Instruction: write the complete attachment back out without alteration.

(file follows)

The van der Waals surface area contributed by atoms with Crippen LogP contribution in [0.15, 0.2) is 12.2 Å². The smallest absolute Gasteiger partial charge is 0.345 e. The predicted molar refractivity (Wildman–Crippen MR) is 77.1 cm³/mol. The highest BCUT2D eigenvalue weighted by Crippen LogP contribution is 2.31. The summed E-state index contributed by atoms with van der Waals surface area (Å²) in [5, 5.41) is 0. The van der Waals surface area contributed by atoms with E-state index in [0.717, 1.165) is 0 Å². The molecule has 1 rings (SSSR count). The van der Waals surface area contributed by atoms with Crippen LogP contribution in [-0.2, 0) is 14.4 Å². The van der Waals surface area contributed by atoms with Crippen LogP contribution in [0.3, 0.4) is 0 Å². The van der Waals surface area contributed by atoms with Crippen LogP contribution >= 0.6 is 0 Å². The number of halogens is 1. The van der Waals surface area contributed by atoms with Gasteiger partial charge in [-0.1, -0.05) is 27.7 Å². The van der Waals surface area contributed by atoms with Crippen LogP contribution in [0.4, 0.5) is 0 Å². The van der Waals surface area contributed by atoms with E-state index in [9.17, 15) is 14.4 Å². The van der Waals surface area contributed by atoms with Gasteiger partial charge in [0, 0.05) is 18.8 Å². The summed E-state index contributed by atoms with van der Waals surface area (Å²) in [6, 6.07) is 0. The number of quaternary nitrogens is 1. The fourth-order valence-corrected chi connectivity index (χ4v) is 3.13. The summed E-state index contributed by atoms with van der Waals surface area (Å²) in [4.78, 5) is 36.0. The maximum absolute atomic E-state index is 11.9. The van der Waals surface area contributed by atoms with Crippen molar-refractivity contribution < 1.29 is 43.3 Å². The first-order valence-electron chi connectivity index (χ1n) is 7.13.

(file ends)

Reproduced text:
The van der Waals surface area contributed by atoms with Crippen LogP contribution in [0.15, 0.2) is 12.2 Å². The smallest absolute Gasteiger partial charge is 0.345 e. The predicted molar refractivity (Wildman–Crippen MR) is 77.1 cm³/mol. The highest BCUT2D eigenvalue weighted by Crippen LogP contribution is 2.31. The summed E-state index contributed by atoms with van der Waals surface area (Å²) in [5, 5.41) is 0. The van der Waals surface area contributed by atoms with E-state index in [0.717, 1.165) is 0 Å². The molecule has 1 rings (SSSR count). The van der Waals surface area contributed by atoms with Crippen LogP contribution in [-0.2, 0) is 14.4 Å². The van der Waals surface area contributed by atoms with Crippen LogP contribution in [0.3, 0.4) is 0 Å². The van der Waals surface area contributed by atoms with Crippen LogP contribution >= 0.6 is 0 Å². The number of halogens is 1. The van der Waals surface area contributed by atoms with Gasteiger partial charge in [-0.1, -0.05) is 27.7 Å². The van der Waals surface area contributed by atoms with Crippen LogP contribution in [0.4, 0.5) is 0 Å². The van der Waals surface area contributed by atoms with E-state index in [9.17, 15) is 14.4 Å². The van der Waals surface area contributed by atoms with Gasteiger partial charge in [0, 0.05) is 18.8 Å². The summed E-state index contributed by atoms with van der Waals surface area (Å²) in [6, 6.07) is 0. The number of quaternary nitrogens is 1. The fourth-order valence-corrected chi connectivity index (χ4v) is 3.13. The summed E-state index contributed by atoms with van der Waals surface area (Å²) in [4.78, 5) is 36.0. The maximum absolute atomic E-state index is 11.9. The van der Waals surface area contributed by atoms with Crippen molar-refractivity contribution < 1.29 is 43.3 Å². The first-order valence-electron chi connectivity index (χ1n) is 7.13.